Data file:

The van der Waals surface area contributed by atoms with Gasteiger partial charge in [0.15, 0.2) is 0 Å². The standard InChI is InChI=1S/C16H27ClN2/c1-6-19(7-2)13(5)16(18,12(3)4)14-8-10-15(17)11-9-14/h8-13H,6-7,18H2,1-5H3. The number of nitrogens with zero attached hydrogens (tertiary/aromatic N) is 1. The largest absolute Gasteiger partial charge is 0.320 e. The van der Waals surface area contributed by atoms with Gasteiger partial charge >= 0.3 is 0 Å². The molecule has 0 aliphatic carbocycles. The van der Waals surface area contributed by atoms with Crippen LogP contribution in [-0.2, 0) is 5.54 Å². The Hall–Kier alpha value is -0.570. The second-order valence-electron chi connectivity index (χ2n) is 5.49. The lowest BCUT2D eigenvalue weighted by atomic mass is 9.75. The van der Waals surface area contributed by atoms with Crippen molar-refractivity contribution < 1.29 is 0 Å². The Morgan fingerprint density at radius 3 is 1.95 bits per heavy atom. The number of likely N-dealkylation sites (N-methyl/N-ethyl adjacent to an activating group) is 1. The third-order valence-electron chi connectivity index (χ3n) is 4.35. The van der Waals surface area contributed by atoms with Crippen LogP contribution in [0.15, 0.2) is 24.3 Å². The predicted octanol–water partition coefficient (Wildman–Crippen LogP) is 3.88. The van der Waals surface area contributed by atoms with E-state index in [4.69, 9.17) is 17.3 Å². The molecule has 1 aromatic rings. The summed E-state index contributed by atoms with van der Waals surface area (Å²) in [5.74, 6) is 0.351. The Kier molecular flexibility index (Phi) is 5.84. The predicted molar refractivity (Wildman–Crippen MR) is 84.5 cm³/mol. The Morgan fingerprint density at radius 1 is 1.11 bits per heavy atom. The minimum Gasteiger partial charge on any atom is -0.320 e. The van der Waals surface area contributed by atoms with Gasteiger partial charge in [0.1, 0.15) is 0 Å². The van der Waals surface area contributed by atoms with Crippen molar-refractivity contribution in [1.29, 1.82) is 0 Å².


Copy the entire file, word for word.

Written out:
The van der Waals surface area contributed by atoms with Gasteiger partial charge in [0.15, 0.2) is 0 Å². The standard InChI is InChI=1S/C16H27ClN2/c1-6-19(7-2)13(5)16(18,12(3)4)14-8-10-15(17)11-9-14/h8-13H,6-7,18H2,1-5H3. The number of nitrogens with zero attached hydrogens (tertiary/aromatic N) is 1. The largest absolute Gasteiger partial charge is 0.320 e. The van der Waals surface area contributed by atoms with Gasteiger partial charge >= 0.3 is 0 Å². The molecule has 0 aliphatic carbocycles. The van der Waals surface area contributed by atoms with Crippen LogP contribution in [-0.2, 0) is 5.54 Å². The Hall–Kier alpha value is -0.570. The second-order valence-electron chi connectivity index (χ2n) is 5.49. The lowest BCUT2D eigenvalue weighted by atomic mass is 9.75. The van der Waals surface area contributed by atoms with Crippen molar-refractivity contribution < 1.29 is 0 Å². The Morgan fingerprint density at radius 3 is 1.95 bits per heavy atom. The number of likely N-dealkylation sites (N-methyl/N-ethyl adjacent to an activating group) is 1. The third-order valence-electron chi connectivity index (χ3n) is 4.35. The van der Waals surface area contributed by atoms with Crippen LogP contribution in [0.15, 0.2) is 24.3 Å². The predicted octanol–water partition coefficient (Wildman–Crippen LogP) is 3.88. The van der Waals surface area contributed by atoms with E-state index in [4.69, 9.17) is 17.3 Å². The molecule has 1 aromatic rings. The summed E-state index contributed by atoms with van der Waals surface area (Å²) in [5.74, 6) is 0.351. The Kier molecular flexibility index (Phi) is 5.84. The predicted molar refractivity (Wildman–Crippen MR) is 84.5 cm³/mol. The Morgan fingerprint density at radius 1 is 1.11 bits per heavy atom. The minimum Gasteiger partial charge on any atom is -0.320 e. The van der Waals surface area contributed by atoms with Gasteiger partial charge in [0.1, 0.15) is 0 Å². The van der Waals surface area contributed by atoms with Crippen molar-refractivity contribution in [1.29, 1.82) is 0 Å².